Professor Thomas Feuerstein | Using Mathematical Modelling to Understand Acute Heart Failure Treatment
About this episode
Cardiovascular diseases are the most common cause of death around the globe. Heart failure is a particular type of cardiovascular disease, which occurs when the heart is not able to pump blood around the body as well as it should. Over 26 million people in the world are currently affected by heart failure and this number is increasing every year. Read More
Heart failure is more common in older people, particularly in those who have high blood pressure or have previously had a heart attack. Symptoms of heart failure include being tired and out of breath, as well as fluid building up in the feet and legs.
There is currently no cure for heart failure, but treatments can ease the symptoms and improve patients’ quality of life. Treatments include surgery, fitting a pacemaker, and certain medications.
Professor Thomas Feuerstein is a medical doctor and scientist at University Hospital Freiburg in Germany. He has conducted research to understand the underlying mechanisms of drugs used for the treatment of heart failure.
A key treatment for several types of cardiovascular disease is beta-blockers – these drugs bind to receptors in the heart and decrease the rate at which it beats. There has been concern about using beta-blockers for acute heart failure, because they can also decrease the strength of the heart’s contractions. A drug called Landiolol is currently the most effective beta-blocker used to treat a rapid heart rate – called tachycardia – in patients with cardiac dysfunction. It is prescribed in combination with other drugs that increase the strength of heart contractions.
Professor Feuerstein used mathematical modelling to understand the mechanism of action of these drugs. Mathematical modelling is the process of using existing knowledge and mathematical formulas to represent real-world scenarios – it is commonly used to make predictions about what will happen in biological systems when conditions change.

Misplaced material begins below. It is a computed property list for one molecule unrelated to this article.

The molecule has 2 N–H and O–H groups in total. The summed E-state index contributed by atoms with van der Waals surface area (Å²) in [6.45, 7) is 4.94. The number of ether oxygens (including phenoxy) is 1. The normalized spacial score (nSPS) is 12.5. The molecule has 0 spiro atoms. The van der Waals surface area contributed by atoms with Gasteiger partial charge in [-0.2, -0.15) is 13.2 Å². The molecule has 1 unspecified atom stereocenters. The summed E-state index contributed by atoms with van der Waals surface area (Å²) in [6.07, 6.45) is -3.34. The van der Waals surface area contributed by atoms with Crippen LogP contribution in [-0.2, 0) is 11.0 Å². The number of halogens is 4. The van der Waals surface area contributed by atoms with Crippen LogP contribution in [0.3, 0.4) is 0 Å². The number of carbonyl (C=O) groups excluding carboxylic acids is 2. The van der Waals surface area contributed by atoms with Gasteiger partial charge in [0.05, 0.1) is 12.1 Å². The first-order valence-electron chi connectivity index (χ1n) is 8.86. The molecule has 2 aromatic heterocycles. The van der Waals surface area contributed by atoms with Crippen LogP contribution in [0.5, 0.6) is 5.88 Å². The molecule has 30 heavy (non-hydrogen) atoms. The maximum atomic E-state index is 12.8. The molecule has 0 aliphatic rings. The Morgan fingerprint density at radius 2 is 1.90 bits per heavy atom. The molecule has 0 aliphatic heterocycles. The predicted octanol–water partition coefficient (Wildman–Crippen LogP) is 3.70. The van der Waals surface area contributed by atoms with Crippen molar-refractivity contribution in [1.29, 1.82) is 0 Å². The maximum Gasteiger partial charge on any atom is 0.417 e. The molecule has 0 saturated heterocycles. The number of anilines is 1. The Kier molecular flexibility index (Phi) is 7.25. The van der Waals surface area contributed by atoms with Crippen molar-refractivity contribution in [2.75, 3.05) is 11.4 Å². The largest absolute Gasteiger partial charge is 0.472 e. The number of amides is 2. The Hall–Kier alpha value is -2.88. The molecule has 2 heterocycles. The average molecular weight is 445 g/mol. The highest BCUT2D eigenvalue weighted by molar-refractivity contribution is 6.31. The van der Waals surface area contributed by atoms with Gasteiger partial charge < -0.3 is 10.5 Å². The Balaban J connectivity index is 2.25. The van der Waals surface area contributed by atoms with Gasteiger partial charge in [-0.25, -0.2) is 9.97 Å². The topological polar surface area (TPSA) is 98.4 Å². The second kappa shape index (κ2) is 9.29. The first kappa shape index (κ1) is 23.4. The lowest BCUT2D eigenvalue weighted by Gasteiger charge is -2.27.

He found that when patients are given a combination of Landiolol and beta-1-receptor agonists, Landiolol may increase the strength of heart contractions in patients with acute heart failure. His predicted dose range matches that currently used in intensive care units and proposed by the European Society of Cardiology Guidelines.
The super-selective binding of Landiolol to beta-1 receptors means that this medication can have a strong positive impact on the management of tachycardia in patients with heart failure, without affecting other bodily functions.
Professor Feuerstein’s findings further our knowledge of how Landiolol works to manage acute heart failure. With this information, doctors and scientists will have a better understanding of how it can be used in conjunction with other drugs to improve treatment. This study will also alleviate concerns about using Landiolol for the treatment of acute heart failure, allowing patients to have more treatment options.
Original Article Reference
Summary of the articles ‘The Superselective β1-Blocker Landiolol Enhances Inotropy of Endogenous and Exogenous Catecholamines in Acute Heart Failure’, in Frontiers in Cardiovascular Medicine, doi.org/10.3389%2Ffcvm.2021.639562 and ‘The Superselective β1-Blocker Landiolol Enhances Inotropy of Endogenous and Exogenous Catecholamines in Acute Heart Failure’ in Cardiology and Cardiovascular Medicine.
For further information, you can connect with Professor Thomas Feuerstein at firstname.lastname@example.org
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